How CVS’s Decision to Quit Selling Tobacco Could Spur Real Change for Smokers

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In a move that has stunned most onlookers, thrilled public health advocates, and left some smokers confused, CVS Caremark, the owner of CVS Pharmacies, announced in April that it would stop selling tobacco products, including cigarettes and chewing tobacco. The move comes at a time of increased public awareness about the dangers of smoking, and in a political context in which 39 states have enacted laws that curtail or completely ban public smoking. The decision may be a popular one. Gallup reported in 2011 that, for the first time in history, a majority (60%) of Americans supported public smoking bans.

 

CVS’s Plan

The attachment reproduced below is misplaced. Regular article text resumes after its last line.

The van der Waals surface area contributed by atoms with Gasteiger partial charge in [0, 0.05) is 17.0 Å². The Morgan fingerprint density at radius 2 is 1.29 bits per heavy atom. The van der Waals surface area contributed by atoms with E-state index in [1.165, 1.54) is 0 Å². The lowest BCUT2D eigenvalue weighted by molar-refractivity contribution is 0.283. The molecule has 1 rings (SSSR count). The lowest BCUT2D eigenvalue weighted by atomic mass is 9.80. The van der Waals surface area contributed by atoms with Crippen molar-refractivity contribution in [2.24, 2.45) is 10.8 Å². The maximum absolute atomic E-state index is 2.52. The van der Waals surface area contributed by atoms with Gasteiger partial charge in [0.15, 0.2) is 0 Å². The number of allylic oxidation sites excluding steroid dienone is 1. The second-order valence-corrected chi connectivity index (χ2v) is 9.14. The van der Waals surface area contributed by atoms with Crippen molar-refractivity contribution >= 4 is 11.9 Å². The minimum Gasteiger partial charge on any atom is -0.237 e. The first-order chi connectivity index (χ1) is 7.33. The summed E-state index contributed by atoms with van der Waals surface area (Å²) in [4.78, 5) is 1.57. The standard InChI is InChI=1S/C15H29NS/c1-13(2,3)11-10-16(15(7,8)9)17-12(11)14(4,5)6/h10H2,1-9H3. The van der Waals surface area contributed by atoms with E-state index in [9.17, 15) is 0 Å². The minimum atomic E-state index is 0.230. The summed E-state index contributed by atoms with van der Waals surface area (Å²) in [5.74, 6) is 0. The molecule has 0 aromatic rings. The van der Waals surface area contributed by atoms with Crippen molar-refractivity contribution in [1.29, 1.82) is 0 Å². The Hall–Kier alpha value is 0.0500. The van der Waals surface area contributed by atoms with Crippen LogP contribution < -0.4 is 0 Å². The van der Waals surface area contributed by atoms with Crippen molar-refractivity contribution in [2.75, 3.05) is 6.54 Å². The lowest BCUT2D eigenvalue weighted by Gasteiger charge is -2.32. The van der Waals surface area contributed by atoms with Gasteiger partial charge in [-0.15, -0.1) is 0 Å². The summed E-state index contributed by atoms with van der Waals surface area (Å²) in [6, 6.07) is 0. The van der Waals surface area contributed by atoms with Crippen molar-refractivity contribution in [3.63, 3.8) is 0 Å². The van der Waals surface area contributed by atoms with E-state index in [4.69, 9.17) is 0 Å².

CVS is the second-largest pharmacy in the United States, with more than 7,600 stores. The company plans to begin phasing out tobacco products immediately, and promises to be completely tobacco-free no later than October 1, 2014. CVS argues that its large reach may help smokers quit, and emphasizes that the company’s primary focus has always been on its customers health. “Ending the sale of cigarettes and tobacco products at CVS/pharmacy is the right thing for us to do for our customers and our company to help people on their path to better health…Put simply, the sale of tobacco products is inconsistent with our purpose,” Larry J. Merlo, the company’s president and CEO,  said in a statement announcing the change.